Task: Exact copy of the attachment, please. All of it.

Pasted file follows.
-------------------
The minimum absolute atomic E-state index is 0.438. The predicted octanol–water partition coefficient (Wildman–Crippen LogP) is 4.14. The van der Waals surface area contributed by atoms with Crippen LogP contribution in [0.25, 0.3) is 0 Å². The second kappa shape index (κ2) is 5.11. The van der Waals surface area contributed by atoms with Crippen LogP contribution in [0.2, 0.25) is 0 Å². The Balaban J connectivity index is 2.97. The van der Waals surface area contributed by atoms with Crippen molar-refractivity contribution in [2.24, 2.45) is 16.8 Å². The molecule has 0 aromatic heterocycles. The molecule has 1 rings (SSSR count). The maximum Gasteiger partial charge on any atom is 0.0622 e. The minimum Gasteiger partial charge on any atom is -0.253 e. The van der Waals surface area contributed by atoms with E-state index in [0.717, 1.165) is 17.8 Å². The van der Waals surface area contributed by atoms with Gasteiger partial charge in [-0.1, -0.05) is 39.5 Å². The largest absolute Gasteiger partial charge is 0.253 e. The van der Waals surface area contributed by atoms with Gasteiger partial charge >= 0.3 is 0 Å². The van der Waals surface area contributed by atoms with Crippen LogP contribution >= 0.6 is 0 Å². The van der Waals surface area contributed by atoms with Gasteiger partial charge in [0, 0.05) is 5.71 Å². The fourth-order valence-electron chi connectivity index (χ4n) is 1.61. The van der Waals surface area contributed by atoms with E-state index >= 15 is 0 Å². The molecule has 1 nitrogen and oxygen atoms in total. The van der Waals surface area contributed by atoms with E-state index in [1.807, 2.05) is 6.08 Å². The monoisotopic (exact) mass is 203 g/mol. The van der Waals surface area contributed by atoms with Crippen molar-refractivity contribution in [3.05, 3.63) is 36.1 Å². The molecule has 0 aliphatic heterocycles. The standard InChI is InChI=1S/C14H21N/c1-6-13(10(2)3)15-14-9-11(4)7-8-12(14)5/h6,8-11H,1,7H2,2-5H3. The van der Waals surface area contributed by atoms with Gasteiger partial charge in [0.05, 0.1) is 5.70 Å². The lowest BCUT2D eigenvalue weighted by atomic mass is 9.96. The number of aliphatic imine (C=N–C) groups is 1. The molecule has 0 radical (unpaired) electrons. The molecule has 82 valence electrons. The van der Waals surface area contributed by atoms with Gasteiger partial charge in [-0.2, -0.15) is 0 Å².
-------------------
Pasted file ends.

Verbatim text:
The minimum absolute atomic E-state index is 0.438. The predicted octanol–water partition coefficient (Wildman–Crippen LogP) is 4.14. The van der Waals surface area contributed by atoms with Crippen LogP contribution in [0.25, 0.3) is 0 Å². The second kappa shape index (κ2) is 5.11. The van der Waals surface area contributed by atoms with Crippen LogP contribution in [0.2, 0.25) is 0 Å². The Balaban J connectivity index is 2.97. The van der Waals surface area contributed by atoms with Crippen molar-refractivity contribution in [2.24, 2.45) is 16.8 Å². The molecule has 0 aromatic heterocycles. The molecule has 1 rings (SSSR count). The maximum Gasteiger partial charge on any atom is 0.0622 e. The minimum Gasteiger partial charge on any atom is -0.253 e. The van der Waals surface area contributed by atoms with E-state index in [0.717, 1.165) is 17.8 Å². The van der Waals surface area contributed by atoms with Gasteiger partial charge in [-0.1, -0.05) is 39.5 Å². The largest absolute Gasteiger partial charge is 0.253 e. The van der Waals surface area contributed by atoms with Gasteiger partial charge >= 0.3 is 0 Å². The van der Waals surface area contributed by atoms with Crippen LogP contribution >= 0.6 is 0 Å². The van der Waals surface area contributed by atoms with Gasteiger partial charge in [0, 0.05) is 5.71 Å². The fourth-order valence-electron chi connectivity index (χ4n) is 1.61. The van der Waals surface area contributed by atoms with E-state index >= 15 is 0 Å². The molecule has 1 nitrogen and oxygen atoms in total. The van der Waals surface area contributed by atoms with E-state index in [1.807, 2.05) is 6.08 Å². The monoisotopic (exact) mass is 203 g/mol. The van der Waals surface area contributed by atoms with Crippen molar-refractivity contribution in [3.05, 3.63) is 36.1 Å². The molecule has 0 aliphatic heterocycles. The standard InChI is InChI=1S/C14H21N/c1-6-13(10(2)3)15-14-9-11(4)7-8-12(14)5/h6,8-11H,1,7H2,2-5H3. The van der Waals surface area contributed by atoms with Gasteiger partial charge in [0.05, 0.1) is 5.70 Å². The lowest BCUT2D eigenvalue weighted by atomic mass is 9.96. The number of aliphatic imine (C=N–C) groups is 1. The molecule has 0 radical (unpaired) electrons. The molecule has 82 valence electrons. The van der Waals surface area contributed by atoms with Gasteiger partial charge in [-0.2, -0.15) is 0 Å².